The Top Story: Did Hillary save the day?
The Top Story by Chris Graham
The weight of the Democratic Party’s White House chances was on Hillary Clinton’s shoulders last night. In which direction will the four out of 10 Clinton supporters who are either undecided or telling pollsters that they are thinking about voting for John McCain in November go? We still don’t have an answer to that question, but if Clinton still holds any sway over her 18 million-voter flock, her de facto keynote speech at the Democratic National Convention could end up being the turning point in this election.
“When she came out, I think she was determined to let people know that we need to step up and elect Barack Obama. And I think she did that,” said Augusta County Democrat Lee Godfrey, who hosted a convention watch party at her home outside of Staunton last night, and said the response to the speech from those in attendance was overwhelmingly positive.
Augusta County Democratic Committee chair Tom Long had a similar reaction. “I think she hit all the right notes, had all the right tone, all the right enthusiasm. And I think the accent will come tonight when her husband probably does the same thing,” Long said, looking ahead to the convention speech from Clinton’s husband, former president Bill Clinton, scheduled to be the highlight of the DNC tonight.
James Madison University political-science professor Bob Roberts says the big question about the impact of the speech on Clinton supporters who have been threatening to bolt the party is still out there to be asked. “The question is, Will her more ardent supporters go along with her? She didn’t hold back at all, which some people thought she might. Republicans tried to make the argument last night that she didn’t say that he could lead. But that’s looking for something that’s not there,” Roberts said.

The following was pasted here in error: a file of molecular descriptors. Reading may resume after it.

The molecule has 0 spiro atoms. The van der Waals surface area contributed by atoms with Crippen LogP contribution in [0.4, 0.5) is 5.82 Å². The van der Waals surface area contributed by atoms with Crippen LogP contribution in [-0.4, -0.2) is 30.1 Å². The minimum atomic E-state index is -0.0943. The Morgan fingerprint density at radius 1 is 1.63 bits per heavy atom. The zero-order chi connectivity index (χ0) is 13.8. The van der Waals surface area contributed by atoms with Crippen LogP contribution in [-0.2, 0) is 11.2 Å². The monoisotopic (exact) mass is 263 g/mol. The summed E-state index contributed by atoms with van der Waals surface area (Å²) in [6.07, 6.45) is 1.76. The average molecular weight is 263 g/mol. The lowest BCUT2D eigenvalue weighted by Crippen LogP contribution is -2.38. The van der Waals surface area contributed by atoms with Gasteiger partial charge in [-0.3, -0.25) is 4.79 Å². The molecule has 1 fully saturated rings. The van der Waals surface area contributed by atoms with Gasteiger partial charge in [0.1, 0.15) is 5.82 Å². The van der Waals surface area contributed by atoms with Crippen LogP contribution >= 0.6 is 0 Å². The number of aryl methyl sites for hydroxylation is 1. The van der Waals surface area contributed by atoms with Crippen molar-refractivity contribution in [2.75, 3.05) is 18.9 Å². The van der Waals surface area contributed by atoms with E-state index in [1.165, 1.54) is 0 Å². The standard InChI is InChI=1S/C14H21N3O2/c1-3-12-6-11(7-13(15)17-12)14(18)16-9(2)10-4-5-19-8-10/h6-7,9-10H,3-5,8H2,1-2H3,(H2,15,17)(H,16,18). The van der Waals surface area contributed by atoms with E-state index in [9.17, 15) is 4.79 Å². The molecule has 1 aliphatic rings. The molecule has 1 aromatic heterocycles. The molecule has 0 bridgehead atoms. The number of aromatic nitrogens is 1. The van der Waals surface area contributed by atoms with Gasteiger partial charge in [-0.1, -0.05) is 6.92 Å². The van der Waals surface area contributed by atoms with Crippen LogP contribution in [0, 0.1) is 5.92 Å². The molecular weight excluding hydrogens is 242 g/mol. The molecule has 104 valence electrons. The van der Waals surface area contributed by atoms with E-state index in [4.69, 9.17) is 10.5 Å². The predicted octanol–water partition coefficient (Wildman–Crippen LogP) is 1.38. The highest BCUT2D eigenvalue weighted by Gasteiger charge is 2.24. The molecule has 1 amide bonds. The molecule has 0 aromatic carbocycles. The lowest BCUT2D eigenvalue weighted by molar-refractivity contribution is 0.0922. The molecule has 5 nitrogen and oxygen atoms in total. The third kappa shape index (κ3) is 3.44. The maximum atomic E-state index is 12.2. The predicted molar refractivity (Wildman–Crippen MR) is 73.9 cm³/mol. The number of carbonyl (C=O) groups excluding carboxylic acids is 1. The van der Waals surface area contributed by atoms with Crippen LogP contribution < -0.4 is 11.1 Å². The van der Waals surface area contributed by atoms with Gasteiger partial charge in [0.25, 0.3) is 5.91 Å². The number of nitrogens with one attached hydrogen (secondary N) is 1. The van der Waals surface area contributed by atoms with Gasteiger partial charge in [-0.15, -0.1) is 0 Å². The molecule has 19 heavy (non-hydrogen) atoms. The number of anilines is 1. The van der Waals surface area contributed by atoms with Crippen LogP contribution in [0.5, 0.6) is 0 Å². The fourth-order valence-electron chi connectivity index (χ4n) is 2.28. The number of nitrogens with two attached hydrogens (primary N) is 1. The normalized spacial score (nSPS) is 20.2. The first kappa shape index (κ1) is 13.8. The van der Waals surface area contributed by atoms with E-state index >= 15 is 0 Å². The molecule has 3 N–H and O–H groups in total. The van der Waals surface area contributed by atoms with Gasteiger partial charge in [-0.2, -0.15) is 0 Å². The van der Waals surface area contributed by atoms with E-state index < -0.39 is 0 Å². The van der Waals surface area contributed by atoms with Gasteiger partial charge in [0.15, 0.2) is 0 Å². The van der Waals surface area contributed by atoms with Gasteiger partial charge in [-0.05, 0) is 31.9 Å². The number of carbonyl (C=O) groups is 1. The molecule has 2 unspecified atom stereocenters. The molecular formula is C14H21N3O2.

“The real question is, Were those Hillary supporters really Democrats? Or were they supporting her because of the fact that she would become the first woman running for president? If some of them were just supporting her for the fact that she was a woman, they may not go with her. But the vast majority of her supporters will either support Obama or just sit home,” Roberts said.
Bridgewater College political-science professor David McQuilkin agrees with the general sentiment that Clinton “did what she needed to do. “The party needs to unite. That was her first point. Her second point was, Did those of you who voted for me vote for me, or did you vote for the ideas that I represent and which the party represents? By putting it in that context, she’s telling these people, Yes, you voted for me, because I represent these ideas, but these ideas are also Democratic Party ideas, and Barack Obama represents those ideas as well,” McQuilkin said. “She said them forcefully, she said them directly, she said them from the beginning of her speech, and she peppered them throughout her speech. Unity, vote for the ideas, vote for Barack Obama, he represents us now, let us stand forth, carry forth, and now carry the election. That was her message. And that she is going to join the fight and join that movement to bring those ideas to fruition on behalf of the person who is now going to represent the party.”
The speech was effective enough to make me think that perhaps McCain will abandon his recent stratagem of courting Clinton voters by trying to play up the idea that Clinton and Obama were still at odds over divisions dating back to their nomination contest. A tepid speech from Clinton last night could have left the door wide open for the McCain camp to try to exploit the perceived division perhaps to the point where McCain would use his vice-presidential nomination to play more to the middle with a choice like former Pennsylvania governor and ardent pro-choice Republican Tom Ridge as a reach-out effort. But with Clinton solidly behind Obama now, I think we can assume that we’re not going to see McCain continue down that line, which also carries with it the risk of alienating the GOP’s conservative base.
This isn’t to say that the local Dems that I talked to today didn’t have suggestions for Clinton to hone in on her pro-Obama message. “I cannot think of anything else she could have said that makes it more clear that she’s 100 percent in Barack Obama’s corner. The only thing, maybe, would be to say, John McCain, stop running those sleazy ads with me in them,” Long said. “I wish that she had leaned across the podium and stopped and just looked across the crowd and said, Read my lips, you have got to vote for Barack Obama,” Godfrey said. “But that sentence where she said, Think about it, did you cast your vote for me, or did you cast your vote for the soldier, the mother, the little boy whose mom works for minimum wage, I thought that was a powerful statement on where she stands.”
View Hillary’s speech on YouTube …